BuildBackBetter with Sustainable Procurement in 2020

Posted On 25 Jul 2020
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COVID-19 has plunged us into a new reality where many families, businesses, and communities are facing economic as well as health crises. In times like these, municipal spending has a critical role to play in helping Canadians meet new health protocols and address community economic challenges by creating employment opportunities where they are needed most.

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Sustainable procurement offers strategies to meet these challenges. We can learn from Canadian municipalities that are using their spending to deliver social and environmental value. Their investment in environmental and social procurement has enabled them to meaningfully address their sustainability goals, reduce their costs over time, and build their resilience to crises like COVID19.

The Canadian Collaboration for Sustainable Procurement (CCSP) is a leadership group of 28 municipalities and other public organizations across Canada that has successfully rolled out the social, ethical, green and Indigenous procurement programs and policies needed to #buildbackbetter. The CCSP has just released its 10th Annual Report on the State of Sustainable Public Procurement in Canada, which shares sustainable procurement strategies relevant to this moment.

Here are six procurement strategies public organizations can use right now to make a positive impact:

Spend on green infrastructure
to create employment, and make that employment matter for those who need it most through Community Benefit Agreements (CBAs). There is funding available from the federal government and some provincial governments for green new construction, renovations and retrofits, as well as projects that provide community benefits. CBAs provide meaningful employment, skills training and/or apprenticeship opportunities for individuals and communities that face barriers to employment. They are a powerful market-based strategy to address poverty and stimulate local economies. A leading light is the City of Toronto, who runs a Workforce Development program that takes a holistic approach to inclusive economic development, which includes integrating community benefit agreements into construction and infrastructure projects. In 2019, the City of Edmonton developed a new Community Benefits Framework. Anchor TO in the Greater Toronto Area, and the Coastal Communities Social Procurement Initiative (CCSPI) in BC are advancing community benefits at a regional scale.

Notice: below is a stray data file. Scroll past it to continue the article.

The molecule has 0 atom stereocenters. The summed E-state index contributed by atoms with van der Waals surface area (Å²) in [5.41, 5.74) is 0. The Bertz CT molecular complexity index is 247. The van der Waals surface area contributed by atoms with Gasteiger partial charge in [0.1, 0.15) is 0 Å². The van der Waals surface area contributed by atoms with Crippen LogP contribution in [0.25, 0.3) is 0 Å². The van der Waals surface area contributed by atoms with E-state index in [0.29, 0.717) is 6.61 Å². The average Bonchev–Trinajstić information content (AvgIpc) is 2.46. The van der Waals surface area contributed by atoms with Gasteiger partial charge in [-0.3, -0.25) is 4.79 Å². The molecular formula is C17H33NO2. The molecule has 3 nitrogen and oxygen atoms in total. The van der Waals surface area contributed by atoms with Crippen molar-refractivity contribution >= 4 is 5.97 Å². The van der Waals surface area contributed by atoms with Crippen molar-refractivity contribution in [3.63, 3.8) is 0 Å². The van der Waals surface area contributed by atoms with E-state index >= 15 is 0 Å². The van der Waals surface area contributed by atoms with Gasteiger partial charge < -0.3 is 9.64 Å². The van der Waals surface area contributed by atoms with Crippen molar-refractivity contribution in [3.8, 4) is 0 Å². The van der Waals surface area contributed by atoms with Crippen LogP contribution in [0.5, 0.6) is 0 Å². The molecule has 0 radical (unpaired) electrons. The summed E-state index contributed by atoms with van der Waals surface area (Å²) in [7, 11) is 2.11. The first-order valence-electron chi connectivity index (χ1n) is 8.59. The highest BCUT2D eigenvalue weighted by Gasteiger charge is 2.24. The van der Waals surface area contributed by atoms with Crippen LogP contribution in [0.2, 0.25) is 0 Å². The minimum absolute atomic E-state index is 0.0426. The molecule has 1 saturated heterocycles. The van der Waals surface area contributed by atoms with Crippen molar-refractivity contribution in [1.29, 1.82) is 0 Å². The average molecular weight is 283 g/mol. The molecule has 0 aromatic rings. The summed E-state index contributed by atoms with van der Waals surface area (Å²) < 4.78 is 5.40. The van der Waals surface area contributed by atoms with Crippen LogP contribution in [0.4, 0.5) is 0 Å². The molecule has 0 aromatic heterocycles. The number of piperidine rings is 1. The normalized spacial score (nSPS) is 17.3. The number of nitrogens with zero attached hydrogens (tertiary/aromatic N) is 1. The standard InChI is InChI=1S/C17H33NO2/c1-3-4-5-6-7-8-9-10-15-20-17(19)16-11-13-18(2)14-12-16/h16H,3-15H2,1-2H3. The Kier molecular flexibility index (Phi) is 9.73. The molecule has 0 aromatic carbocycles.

Support small and local businesses under great economic strain right now. We know that small business are critical to maintaining thriving communities. One strategy is to encourage all Purchasing card and credit cardholders to direct their spend to small and local providers, many of whom remain open for business and able to offer curbside delivery as needed. Direct purchasing amounts typically fall below thresholds for which trade agreements apply.  In 2019, members of CCSP’s working group from the City of Calgary, Victoria, Edmonton, Mississauga, and Halifax Regional Municipality (HRM) developed and piloted a training program for “Including Social Value in Low-Value Purchases”, which has now been fully adopted for purchasing card holders in the City of Victoria and HRM (see Annual Report for more on this story).

Mayor Mike Savage, Halifax Regional Municipality (Credit: LakeCity Works)